And on the title track “You Want It Darker”, Cohen’s conflicted feelings come to a head; his dialogue with the unknown by turns speaking of refutation and rejection (“If thine is the glory then mine must be the shame”) and also acceptance (“Hineni, hineni, I’m ready, my lord”). This deliberate evocation of the Jewish phrase “hineni” – the phrase “Here I am” spoken by Abraham when halted by angels in the sacrifice of his son Isaac – is echoed in the melody of the song, which is also touched with the transcendent, pure vocals of the choir of the Shaar Hashomayim Congregation, located in Montreal’s Westmount neighbourhood.

This choice of synagogue was no random act, but another deliberate move on Cohen’s part, not only to evoke the sounds of Cohen’s Jewish upbringing but to include that specific synagogue, which is considered to be the Cohen family synagogue, as Cohen himself was born and raised in Westmount. Founded in 1946, the Shaar Hashomayim Congregation is both Canada’s oldest and largest Ashkenazi synagogue, and is considered a respected Montreal institution where both Cohen’s great-grandfather and grandfather served as presidents, with their portraits still found hanging on its walls.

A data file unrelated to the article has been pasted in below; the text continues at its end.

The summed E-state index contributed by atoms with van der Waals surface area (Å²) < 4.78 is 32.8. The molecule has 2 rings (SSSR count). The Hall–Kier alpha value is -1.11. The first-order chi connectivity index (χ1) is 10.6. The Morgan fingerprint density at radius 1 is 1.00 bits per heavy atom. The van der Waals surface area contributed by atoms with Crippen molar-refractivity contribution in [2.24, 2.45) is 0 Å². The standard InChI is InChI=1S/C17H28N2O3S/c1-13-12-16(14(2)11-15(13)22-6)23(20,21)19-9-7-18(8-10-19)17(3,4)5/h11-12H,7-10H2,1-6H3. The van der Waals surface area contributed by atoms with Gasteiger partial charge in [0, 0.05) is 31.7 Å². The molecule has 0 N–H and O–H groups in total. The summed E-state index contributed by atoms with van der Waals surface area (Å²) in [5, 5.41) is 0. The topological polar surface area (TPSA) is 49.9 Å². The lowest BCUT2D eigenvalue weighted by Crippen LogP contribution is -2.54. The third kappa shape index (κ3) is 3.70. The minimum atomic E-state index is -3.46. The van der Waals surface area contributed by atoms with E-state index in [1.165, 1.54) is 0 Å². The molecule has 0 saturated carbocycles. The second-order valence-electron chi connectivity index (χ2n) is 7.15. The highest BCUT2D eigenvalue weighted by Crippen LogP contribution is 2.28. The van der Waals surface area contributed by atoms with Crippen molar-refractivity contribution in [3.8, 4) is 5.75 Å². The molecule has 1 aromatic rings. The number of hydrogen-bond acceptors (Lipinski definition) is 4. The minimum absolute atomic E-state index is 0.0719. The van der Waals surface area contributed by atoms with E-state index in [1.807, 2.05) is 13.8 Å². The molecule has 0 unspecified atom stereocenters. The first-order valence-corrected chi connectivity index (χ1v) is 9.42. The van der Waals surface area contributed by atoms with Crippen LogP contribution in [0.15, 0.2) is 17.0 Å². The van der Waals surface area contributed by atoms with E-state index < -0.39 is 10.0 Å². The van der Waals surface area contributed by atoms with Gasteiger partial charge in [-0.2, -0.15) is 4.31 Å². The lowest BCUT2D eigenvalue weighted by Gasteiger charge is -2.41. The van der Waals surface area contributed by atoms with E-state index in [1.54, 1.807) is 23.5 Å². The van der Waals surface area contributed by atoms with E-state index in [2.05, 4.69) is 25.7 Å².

During the recording phase of You Want it Darker, Cohen reached out to the current cantor of Shaar Hashomayim Congregation, a man by the name of Gideon Zelermyer with whom Cohen had previously developed a friendship through email over a mutual appreciation of choir music. Cohen explained to Zelermyer that he was looking to recreate the sounds of his youth on his latest album by incorporating the sound of a genuine cantor male choir. Zelermyer was ecstatic at the idea of being asked to contribute to Cohen’s music period, but once he had heard some of the tracks in progress, his excitement became tempered with solemnity as he recognized the religious evocations in Cohen’s lyrics, such as the Kaddish prayer “Magnified and sanctified / Be thy holy name” which is featured in the new album’s title track. It was clear to Zelemyer that Cohen’s latest works were his way of trying to make peace with himself and his maker as he approached the end of his life. Cohen was reaching out to his roots, returning to the places and teachings of his childhood, to the spiritual mysteries that had sent him on a quest for answers throughout his life, leading him as far as his time as Zen Buddhist monk and back again.